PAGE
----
The second phase is a comparison between the experts' assessment of the state of breast cancer and what governments say they are doing in the area of breast cancer. National cancer plans and better epidemiologic data are needed for all countries. The World Health Organization and the International Union Against Cancer has deemed them an urgent priority. A complete review of countries' capacities is necessary before determining the best approaches to bringing governments and the private sector into stronger collaborations to improve breast cancer care.
Q: What has the initial survey revealed?
A: Many things, some of them alarming. It is known that Latin America has a lower incidence of breast cancer than that of more developed countries, but the mortality rate is higher. Our survey provided a window on why that may be the case. We learned that an overwhelming majority of breast cancer suspicion in these countries (79%) is identified by the patient herself. Hand in hand with this finding is the fact that there are almost no laws or guidelines in the countries surveyed for mandatory mammographic screening. Mammography exists in most locales, but its use is limited. We believe that women are detecting breast cancers themselves when the disease is more advanced because they are not routinely screened for the disease. This reality contributes to poorer outcomes. This situation is closely related to poor medical and general population education.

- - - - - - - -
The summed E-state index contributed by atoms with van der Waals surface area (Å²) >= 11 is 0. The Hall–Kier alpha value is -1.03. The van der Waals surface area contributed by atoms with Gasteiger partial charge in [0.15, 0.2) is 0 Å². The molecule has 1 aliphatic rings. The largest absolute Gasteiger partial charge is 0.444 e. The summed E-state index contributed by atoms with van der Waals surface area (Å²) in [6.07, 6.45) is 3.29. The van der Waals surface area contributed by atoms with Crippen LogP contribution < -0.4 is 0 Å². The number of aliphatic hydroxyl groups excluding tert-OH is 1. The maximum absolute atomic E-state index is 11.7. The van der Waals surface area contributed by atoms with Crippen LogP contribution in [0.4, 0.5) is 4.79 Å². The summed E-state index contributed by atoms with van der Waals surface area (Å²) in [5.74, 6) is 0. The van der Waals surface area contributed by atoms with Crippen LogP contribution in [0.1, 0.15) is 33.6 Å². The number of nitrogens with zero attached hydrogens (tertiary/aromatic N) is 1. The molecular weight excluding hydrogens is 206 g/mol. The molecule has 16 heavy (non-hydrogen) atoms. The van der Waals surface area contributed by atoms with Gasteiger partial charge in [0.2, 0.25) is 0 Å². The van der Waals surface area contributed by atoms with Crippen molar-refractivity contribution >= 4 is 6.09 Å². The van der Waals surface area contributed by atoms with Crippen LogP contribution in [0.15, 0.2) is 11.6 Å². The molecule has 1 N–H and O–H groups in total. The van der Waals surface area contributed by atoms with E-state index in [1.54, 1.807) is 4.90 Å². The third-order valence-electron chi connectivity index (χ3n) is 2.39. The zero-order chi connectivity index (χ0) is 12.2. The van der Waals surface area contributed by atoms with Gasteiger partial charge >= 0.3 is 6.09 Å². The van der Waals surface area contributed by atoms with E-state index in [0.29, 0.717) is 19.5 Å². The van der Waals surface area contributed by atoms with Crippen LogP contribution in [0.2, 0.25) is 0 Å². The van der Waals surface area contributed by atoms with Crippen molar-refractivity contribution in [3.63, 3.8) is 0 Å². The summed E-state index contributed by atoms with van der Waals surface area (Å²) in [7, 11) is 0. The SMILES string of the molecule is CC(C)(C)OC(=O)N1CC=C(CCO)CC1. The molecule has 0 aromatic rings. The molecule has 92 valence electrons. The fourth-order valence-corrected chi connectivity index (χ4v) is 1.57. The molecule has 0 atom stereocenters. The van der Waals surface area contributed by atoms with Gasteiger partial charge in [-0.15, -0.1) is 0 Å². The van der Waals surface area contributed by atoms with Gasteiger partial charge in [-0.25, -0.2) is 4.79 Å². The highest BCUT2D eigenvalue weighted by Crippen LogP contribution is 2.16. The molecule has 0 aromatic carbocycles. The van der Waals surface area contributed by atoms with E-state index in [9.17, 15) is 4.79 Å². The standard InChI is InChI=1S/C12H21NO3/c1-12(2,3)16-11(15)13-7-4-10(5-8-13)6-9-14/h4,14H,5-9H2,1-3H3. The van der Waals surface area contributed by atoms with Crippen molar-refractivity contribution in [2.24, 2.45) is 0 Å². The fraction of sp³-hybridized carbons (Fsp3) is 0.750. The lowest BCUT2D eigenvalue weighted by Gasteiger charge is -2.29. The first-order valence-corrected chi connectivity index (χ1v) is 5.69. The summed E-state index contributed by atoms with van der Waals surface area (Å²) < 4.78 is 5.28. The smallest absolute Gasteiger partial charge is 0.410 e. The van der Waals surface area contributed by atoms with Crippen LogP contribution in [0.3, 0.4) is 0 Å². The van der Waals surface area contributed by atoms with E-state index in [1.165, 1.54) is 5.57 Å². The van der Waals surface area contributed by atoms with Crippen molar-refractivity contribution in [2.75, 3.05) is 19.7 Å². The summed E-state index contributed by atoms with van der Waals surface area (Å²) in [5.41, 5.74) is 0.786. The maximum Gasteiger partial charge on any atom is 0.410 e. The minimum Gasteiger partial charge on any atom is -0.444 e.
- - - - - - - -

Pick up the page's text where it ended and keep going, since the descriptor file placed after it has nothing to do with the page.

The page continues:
We also learned that while there are research activities and data collection going on in the region, projects are limited and only 1% of these activities are conducted in the formal academic setting of a university. To date, there is very poor support from governments for cancer research in Latin American and Caribbean countries.
On the positive side, three quarters of the experts surveyed indicated that some type of population-based cancer registry with incidence data from the last five years was available. Without the survey we never would have known that this data exists. We are now devoting resources to bringing this data together in a standardized, accessible format.
Q: What is your outlook on whether breast cancer can be prevented and cured on a global level?
A: Things will improve when there are established national cancer plans throughout the region. I believe we can prevent and cure cancer as good access to care for as many people as possible increases.
Q: How has BCRF helped you?
A: To my knowledge, BCRF was the first organization to fund independent research in breast cancer in Latin America and the Caribbean at the regional level in the time that I have practiced oncology.
Q: What do you see as the biggest challenge in cancer research?
A: Governments worldwide increasingly lack the political will to improve health care systems to the extent that is needed. This is primarily due to lack of adequate budgets. There should be more regional and national medical collaborations, with funding from governments.
Q: What advice would you give to young physician-researchers?
A: To be open-minded and to look for new strategies suited to our populations and local resources.
Read more about Dr. Cazap's current research project funded by BCRF.